As a kid, all of my focus was on the power or skill that my favorite superhero had. I assumed in my childlike mind that power, skill, and vanquishing the bad guy was the true hallmark of a hero.
The following four attributes provide a typical dictionary definition of a Hero:
a: a mythological or legendary figure often of divine descent endowed with great strength or ability
b: an illustrious warrior
c: a man admired for his achievements and noble qualities
d: one who shows great courage
These are great definitions, but I believe that something is missing. The next time you watch a super hero movie; notice the reactions of others to the presence of the hero. While Batman was not my favorite hero as a kid, I have come to appreciate more recent movie depictions. I like the portrayal of what the hero means to others. The true hallmark of a hero is the influence his/her life and behavior has on others. A true hero is a servant of the people and the values they hold dear.
Moving on to real life, think of situations where the presence of someone else has been essential to your inspiration. This person’s presence is not necessarily linked to their abilities or skill, but is linked to what they mean to the rest of the group. In the competitive sports teams I have been involved with, there was always a team member or two who inspired everyone just by being there. If these individuals were not, even if we still won, it felt different. You may know people like this.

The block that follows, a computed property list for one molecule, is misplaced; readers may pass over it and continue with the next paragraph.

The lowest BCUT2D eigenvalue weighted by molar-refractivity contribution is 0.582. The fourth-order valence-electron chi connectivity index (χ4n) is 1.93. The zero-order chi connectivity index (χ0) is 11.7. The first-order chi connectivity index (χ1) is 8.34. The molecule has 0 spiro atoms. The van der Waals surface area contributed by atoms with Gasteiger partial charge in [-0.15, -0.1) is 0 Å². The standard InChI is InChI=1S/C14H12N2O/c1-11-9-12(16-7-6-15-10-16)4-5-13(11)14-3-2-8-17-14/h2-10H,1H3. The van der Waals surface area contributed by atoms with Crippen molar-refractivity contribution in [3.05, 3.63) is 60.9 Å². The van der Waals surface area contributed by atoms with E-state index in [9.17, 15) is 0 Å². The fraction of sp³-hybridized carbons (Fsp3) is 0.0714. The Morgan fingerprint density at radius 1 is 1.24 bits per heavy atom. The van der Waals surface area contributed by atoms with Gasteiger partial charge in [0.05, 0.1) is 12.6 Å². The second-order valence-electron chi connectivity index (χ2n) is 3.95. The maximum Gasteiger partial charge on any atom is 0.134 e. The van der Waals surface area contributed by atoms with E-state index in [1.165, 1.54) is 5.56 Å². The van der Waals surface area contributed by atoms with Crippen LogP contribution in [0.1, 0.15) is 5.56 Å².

Now there is a real danger in this. I do not advocate hero worship! Never put your trust and devotion in the heroes of this world. History is replete with leaders and heroes who disappoint and disillusion.
As leaders, we can be heroes by living moral lives, but we must shun the flattery that comes when we are recognized for our examples. The Savior was of course our prime example. He was our very Savior but he cautioned at the same time that he was not to be our object of worship just our object of emulation. Even Jesus was “taught obedience by the things which he suffered.” He directed all praise and worship to the Father.
As men and women, husband and fathers, and as leaders in life and business, we need to be heroes. But our heroism is in doing what is right and by living moral and righteous lives. Our heroism is to stand up against the “wiles of the devil;” to be “in the world but not of the world.” We need to teach our children to have the courage to be the first one to give someone else courage by walking away from the dirty joke, or walking out of an inappropriate movie. We should teach our children to be the one who is the friend to the friendless - to serve and not seek to be served. But we as adults also need to take our own advice in these matters.
Superheroes in comics and movies may truly be powerful and highly skilled, but they also inspire others. We can be superheroes by living moral and righteous lives and being the one who marks the way for others to follow the Savior. But in being the hero, we must deflect all praise and accept personal responsibility for our faults and errors. For while we all can influence and serve by being an example to others and by so doing encourage them to follow Christ, we also must remember that we are each responsible for our own sins and we must all work out our own salvation.
Only one can save but we can all be heroes.